In 2013, the reserved, or as WEEDC terms it, restricted, funds totalled $1.2 million. That grew within a year to $1.9 million, or by $700,000. Considering funding of WEEDC is listed at $2.1 million, the corporation held back roughly 33% of revenues.
WEEDC had a budget shortfall, in 2009, of $8,922. A year later, there were restricted funds of $588,000. Not surprisingly, however, the Corporation had received an increase in funding in 2010 of just under $600,000. It would appear that increase wasn’t spent to the tune of a full 25% of core funding.
Now, in a rush toward damage control, some of the restricted money may be returned to Windsor and Essex County. Ahead of the December 11 board meeting, the directors have decided to give back a portion of the $2 million, but just how much won’t be known until the board decides and votes.
“This morning’s decision by Dilkens’/Francis’ friend WEEDC Chair Marty Komsa should be a clear signal to everyone as to who really controls WEEDC,” Paterson wrote on social media. “And it isn’t the County.”
It has already been suggested that the City of Windsor is desperately in need of the money for budgeting, and is said to be looking at $13.3 million in cuts. Ward 10 Councilor Paul Borrelli mentioned at an August council meeting that the city was in financial ruin. Any money returned from WEEDC would be a God-send.
The real concern is that Dilkens knew about the WEEDC surplus in September, prior to the October discussion and vote regarding an Auditor General for Windsor. The vote by council rejected hiring an independent AG that would have been able to keeps tabs on WEEDC for Dilkens. The mayor, however, cast his vote against an Auditor General.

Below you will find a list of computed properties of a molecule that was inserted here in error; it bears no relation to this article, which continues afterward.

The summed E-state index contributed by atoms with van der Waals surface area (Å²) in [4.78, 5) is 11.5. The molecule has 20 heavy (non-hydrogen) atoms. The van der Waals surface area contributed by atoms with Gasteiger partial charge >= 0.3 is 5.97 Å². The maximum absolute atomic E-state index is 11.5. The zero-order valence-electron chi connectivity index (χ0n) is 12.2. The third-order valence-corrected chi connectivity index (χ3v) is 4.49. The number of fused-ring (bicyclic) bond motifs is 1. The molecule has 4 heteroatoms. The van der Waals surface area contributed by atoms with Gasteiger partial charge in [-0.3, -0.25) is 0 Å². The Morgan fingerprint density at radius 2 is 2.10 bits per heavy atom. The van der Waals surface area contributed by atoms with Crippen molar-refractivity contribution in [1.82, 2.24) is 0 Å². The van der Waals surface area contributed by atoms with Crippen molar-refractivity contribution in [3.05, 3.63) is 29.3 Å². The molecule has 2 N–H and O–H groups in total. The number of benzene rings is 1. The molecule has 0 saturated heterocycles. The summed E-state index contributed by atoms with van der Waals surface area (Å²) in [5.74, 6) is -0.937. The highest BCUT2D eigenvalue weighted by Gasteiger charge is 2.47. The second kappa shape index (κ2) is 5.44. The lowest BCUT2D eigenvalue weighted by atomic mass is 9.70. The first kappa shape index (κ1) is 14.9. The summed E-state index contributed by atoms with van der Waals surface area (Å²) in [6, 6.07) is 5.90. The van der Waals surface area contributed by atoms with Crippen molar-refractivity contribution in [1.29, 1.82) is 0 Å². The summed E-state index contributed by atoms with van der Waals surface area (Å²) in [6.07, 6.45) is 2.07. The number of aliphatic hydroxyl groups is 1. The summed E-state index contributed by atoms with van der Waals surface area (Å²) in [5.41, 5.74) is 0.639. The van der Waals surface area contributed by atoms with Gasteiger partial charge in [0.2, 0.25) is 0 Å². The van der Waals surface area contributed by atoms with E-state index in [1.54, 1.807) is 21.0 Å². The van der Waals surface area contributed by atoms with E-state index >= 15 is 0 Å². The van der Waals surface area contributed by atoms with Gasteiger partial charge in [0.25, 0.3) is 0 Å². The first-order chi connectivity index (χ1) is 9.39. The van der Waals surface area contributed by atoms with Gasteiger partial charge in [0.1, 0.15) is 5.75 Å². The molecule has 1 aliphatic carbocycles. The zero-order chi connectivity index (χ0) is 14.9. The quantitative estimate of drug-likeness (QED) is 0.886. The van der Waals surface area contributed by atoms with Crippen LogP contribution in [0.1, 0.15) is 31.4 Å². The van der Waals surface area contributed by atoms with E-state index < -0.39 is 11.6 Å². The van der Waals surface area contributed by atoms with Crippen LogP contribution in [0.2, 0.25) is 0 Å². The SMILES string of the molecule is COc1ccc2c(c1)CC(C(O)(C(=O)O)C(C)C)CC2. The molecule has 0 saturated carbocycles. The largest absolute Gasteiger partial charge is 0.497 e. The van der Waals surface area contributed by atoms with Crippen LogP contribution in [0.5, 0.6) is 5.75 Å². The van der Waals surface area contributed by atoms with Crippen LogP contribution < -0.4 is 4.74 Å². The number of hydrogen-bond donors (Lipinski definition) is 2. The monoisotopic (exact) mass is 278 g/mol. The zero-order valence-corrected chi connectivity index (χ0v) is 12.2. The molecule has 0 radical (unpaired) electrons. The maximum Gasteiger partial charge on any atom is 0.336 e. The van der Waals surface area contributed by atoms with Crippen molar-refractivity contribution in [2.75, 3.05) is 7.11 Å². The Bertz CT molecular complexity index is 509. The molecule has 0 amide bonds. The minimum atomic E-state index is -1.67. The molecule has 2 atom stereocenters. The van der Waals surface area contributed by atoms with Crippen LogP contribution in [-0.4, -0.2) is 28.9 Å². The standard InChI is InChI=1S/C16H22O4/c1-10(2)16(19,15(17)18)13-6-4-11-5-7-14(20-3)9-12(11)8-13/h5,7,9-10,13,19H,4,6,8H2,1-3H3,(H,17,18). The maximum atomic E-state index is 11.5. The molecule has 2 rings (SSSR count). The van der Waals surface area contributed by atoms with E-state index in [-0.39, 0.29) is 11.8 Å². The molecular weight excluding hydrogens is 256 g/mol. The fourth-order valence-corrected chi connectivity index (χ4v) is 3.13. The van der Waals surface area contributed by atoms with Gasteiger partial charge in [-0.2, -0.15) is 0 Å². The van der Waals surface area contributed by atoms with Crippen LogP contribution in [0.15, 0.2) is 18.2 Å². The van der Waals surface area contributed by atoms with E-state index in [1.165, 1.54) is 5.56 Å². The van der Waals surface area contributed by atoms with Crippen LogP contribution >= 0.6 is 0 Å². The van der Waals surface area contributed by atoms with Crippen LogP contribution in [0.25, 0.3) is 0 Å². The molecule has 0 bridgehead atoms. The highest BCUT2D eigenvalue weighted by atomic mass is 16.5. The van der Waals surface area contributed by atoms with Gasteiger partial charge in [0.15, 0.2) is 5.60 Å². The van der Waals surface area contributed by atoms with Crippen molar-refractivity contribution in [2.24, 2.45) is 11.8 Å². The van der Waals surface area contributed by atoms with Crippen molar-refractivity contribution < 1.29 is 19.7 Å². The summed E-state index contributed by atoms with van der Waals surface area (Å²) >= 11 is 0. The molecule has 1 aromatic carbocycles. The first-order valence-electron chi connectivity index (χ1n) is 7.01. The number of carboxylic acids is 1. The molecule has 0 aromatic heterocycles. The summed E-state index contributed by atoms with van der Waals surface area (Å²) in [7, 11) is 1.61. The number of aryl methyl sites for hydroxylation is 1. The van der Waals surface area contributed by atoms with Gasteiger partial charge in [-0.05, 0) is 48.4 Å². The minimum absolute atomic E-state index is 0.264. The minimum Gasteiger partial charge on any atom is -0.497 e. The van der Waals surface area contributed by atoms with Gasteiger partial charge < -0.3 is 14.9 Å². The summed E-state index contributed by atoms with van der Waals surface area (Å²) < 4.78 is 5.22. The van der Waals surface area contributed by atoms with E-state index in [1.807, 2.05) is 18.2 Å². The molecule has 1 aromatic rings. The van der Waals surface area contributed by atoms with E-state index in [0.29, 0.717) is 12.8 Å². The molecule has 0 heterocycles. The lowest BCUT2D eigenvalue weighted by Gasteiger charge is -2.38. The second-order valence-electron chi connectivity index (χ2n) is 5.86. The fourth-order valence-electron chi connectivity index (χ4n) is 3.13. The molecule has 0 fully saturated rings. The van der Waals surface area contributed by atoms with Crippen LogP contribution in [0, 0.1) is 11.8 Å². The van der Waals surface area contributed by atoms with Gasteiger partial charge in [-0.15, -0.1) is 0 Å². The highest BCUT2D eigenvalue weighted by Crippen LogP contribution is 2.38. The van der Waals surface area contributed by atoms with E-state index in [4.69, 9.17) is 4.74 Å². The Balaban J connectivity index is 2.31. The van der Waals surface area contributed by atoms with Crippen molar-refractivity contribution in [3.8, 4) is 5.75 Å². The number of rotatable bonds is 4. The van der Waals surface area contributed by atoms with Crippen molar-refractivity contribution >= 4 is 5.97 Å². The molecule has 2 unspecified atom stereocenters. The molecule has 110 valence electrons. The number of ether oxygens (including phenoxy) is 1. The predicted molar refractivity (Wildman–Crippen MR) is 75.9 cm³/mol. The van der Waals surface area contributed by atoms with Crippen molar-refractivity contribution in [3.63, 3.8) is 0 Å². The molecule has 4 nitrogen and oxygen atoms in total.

A traditional critic of WEEDC is Ward 9 Councilor Hilary Payne. Also one to reject an AG to oversee Windsor’s finances, Payne is now calling for an audit of WEEDC’s books. Payne says he was “shocked” to learn about the $2 million surplus and termed the money as being, “… secreted away.”
“We on council should be informed on how taxpayers’ money is spent and we certainly weren’t informed in this case,” he told media. The irony couldn’t be thicker.
The fact there was a surplus is not a surprise. The total, though, is too high and the timeline of the surplus seems to indicate a WEEDC policy of socking away funds.
When Dilkens knew, and the fact that he withheld the information from Councilors until he could utilize it for political purposes, is the real issue. He knew for two months before coming clean. The information was material to the Auditor General issue. But he didn’t disclose it until he needed the money returned to go toward his budget shortfall.
With all the finger pointing going on between WEEDC board members, did Dilkens actually discover the surplus and ask for it back, but was denied by WEEDC? Did he go public at a budget press conference to force WEEDC’s hand?
Windsor Council must demand answers from Dilkens. They must Challenge the Chair. However, only an Auditor General would be able to have Dilkens answer under oath.
Ian Shalapata can be heard at 8:30 pm every Monday evening and noon every Wednesday co-hosting Talkin’ ‘Bout Windsor on CJAM 99.1 FM. Listen on demand to previous episodes or catch the discussion live and join in. Talkin’ ‘Bout Windsor is broadcast every Monday and Wednesday to the Windsor and Detroit listening area and streamed online at CJAM.